With stores in India and New York, multiple clothing brands and a global celebrity following, fashion designer Anita Dongre is a feminist powerhouse in a male-dominated industry. But her true ambition is to create an environmentally sustainable company, she says.
"Sometimes I wish I could just give up design and focus on sustainability full-time," says Dongre. "Time is running out. Climate change is right at our doorstep and we all have to do something," says the designer, 56, whose clothes have been worn by some of the world's most high-profile women including Hillary Clinton, Kate Middleton, Ivanka Trump, Priyanka Chopra Jonas, and Beyonce.
Transforming a company with an annual turnover of $105 million (Dh385m) into a carbon-neutral enterprise is a daunting proposition, but Dongre has never been one to shy away from a challenge. When she started her business at the age of 23, armed with two sewing machines and two male tailors perched on the balcony of the bedroom she shared with her sisters, she was the first woman in her conservative family to work.
She says that of all her accomplishments, she is proudest of her commitment that no woman seeking work will ever be turned away from the gates of the four-storey factory she now runs on the outskirts of her home city of Mumbai.
"I see my journey reflected in theirs," she says, emphasising her belief that "economic empowerment is the only way a woman can assert herself".
Besides producing five clothing lines, handcrafted fine jewellery and accessories, her foundation provides training and jobs to more than 250 rural women, with plans to cover 30 villages by 2025.
Feminist values have been at the heart of Dongre's brand: for instance, her clothing has always been size-inclusive, going up to an XXL.
Even when she ventured into bridal wear, her advertising campaigns challenged traditional norms and featured women sporting tattoos and paying for their weddings (still a rarity in India where, traditionally, the father of the bride footed the bill).
"It is very important for me to show a woman who is not coy or veiled – someone bold and sassy. I was that girl. I drove a jeep. I proposed to my husband," she says. "The world has never been fair to women... and I am not comfortable promoting regressive ideas to sell clothes."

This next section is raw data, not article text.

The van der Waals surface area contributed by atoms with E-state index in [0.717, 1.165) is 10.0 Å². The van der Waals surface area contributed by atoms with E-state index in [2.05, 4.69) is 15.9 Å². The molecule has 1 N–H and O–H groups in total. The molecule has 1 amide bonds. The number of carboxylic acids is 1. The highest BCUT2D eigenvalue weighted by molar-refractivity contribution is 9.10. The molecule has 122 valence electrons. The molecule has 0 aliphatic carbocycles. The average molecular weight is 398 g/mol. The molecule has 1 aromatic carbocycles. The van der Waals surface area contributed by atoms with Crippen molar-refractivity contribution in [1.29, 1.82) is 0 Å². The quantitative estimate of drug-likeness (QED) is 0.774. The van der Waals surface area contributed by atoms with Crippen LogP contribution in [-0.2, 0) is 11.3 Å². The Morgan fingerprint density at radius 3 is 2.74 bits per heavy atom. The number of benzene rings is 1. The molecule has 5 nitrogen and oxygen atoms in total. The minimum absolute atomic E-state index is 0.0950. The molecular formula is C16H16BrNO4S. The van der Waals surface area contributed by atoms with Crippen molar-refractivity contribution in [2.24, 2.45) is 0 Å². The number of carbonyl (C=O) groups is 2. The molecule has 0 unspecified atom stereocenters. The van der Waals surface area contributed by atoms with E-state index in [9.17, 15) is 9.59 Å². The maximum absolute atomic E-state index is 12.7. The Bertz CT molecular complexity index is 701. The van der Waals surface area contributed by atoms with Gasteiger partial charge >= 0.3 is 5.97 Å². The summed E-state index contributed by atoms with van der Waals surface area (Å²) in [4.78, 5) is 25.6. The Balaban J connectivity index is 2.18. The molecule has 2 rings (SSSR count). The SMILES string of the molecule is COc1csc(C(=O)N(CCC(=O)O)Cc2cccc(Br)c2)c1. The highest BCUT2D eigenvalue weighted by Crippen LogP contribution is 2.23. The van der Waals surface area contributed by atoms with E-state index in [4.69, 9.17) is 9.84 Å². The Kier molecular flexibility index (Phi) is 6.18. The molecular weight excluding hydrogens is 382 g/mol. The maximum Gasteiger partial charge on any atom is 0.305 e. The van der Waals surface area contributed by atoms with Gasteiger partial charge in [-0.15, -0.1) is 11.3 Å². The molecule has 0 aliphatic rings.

Her decision to focus on the urban professional woman has seen the brand reap dividends as female spending power increases in India. "It's so rewarding to walk into stores and meet the women who buy my clothes. When a customer tells me: 'I wore your blazer to my first job interview 15 years ago and I got the job', it's thrilling," she says.
She will need to rely on that goodwill to convince customers to shop in a wholly different way than they are used to: prioritising sustainability and slow fashion over instant gratification.
On the one hand, Dongre's task has never been easier — when she spoke about environmentally friendly design more than a decade ago, few paid attention. Today, she says, "I am glad it's finally fashionable to be green."
However, she acknowledges that greenwashing is a huge risk. "You can't take a sustainable fabric, cover it with plastic sequins and still call it sustainable."
Dongre is the only Indian designer to join the Sustainable Apparel Coalition, a global alliance of retailers, brands, suppliers, campaigners and labour groups that provides members with tools to measure the environmental impact of their activities. The SAC is a non-binding organisation, meaning members are largely responsible for their own efforts towards sustainability and transparency.
For her part, Dongre says she feels a drive "to do more and more" on the environmental front. At her factory, cafeteria food waste is composted or used to make biogas, while the water utilised in clothing production is recycled and pumped back into the bathrooms.
Her lower-priced brands And and Global Desi use fabrics such as sustainably produced tencel - a biodegradable fibre made of wood pulp - while the slow fashion luxury label Grassroot showcases hand-woven, hand-embroidered designs created by Indian artisans.
"The biggest challenge is educating the consumer to support our efforts," she says. Moreover, it is hard to imagine how a company that employs 2,700 people and works with thousands of artisans can be environmentally responsible without compromising on profits.
It is, Dongre says, a price she is willing to pay. "Companies cannot be driven only by profits... this idea of making money in whatever way possible and then giving large sums to charity, it's not sustainable. Why not make contribution to your community a focus of your business to begin with?
"It's high time companies measured their success in terms of sustainability, not just profit and loss," she says.